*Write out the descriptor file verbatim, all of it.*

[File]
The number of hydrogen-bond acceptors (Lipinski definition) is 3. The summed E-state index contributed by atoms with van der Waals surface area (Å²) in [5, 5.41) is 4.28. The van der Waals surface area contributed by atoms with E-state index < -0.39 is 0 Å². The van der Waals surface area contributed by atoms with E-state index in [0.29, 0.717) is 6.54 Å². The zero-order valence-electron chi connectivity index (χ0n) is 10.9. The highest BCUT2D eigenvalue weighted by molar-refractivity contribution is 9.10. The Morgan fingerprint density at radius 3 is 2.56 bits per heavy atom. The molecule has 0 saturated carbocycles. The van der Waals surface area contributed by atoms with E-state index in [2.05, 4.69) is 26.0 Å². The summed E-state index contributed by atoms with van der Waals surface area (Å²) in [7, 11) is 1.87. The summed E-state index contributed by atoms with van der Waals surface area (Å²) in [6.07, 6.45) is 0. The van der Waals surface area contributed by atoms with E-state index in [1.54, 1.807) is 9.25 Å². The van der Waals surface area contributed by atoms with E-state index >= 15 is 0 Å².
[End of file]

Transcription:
The number of hydrogen-bond acceptors (Lipinski definition) is 3. The summed E-state index contributed by atoms with van der Waals surface area (Å²) in [5, 5.41) is 4.28. The van der Waals surface area contributed by atoms with E-state index < -0.39 is 0 Å². The van der Waals surface area contributed by atoms with E-state index in [0.29, 0.717) is 6.54 Å². The zero-order valence-electron chi connectivity index (χ0n) is 10.9. The highest BCUT2D eigenvalue weighted by molar-refractivity contribution is 9.10. The Morgan fingerprint density at radius 3 is 2.56 bits per heavy atom. The molecule has 0 saturated carbocycles. The van der Waals surface area contributed by atoms with E-state index in [2.05, 4.69) is 26.0 Å². The summed E-state index contributed by atoms with van der Waals surface area (Å²) in [7, 11) is 1.87. The summed E-state index contributed by atoms with van der Waals surface area (Å²) in [6.07, 6.45) is 0. The van der Waals surface area contributed by atoms with E-state index in [1.54, 1.807) is 9.25 Å². The van der Waals surface area contributed by atoms with E-state index >= 15 is 0 Å².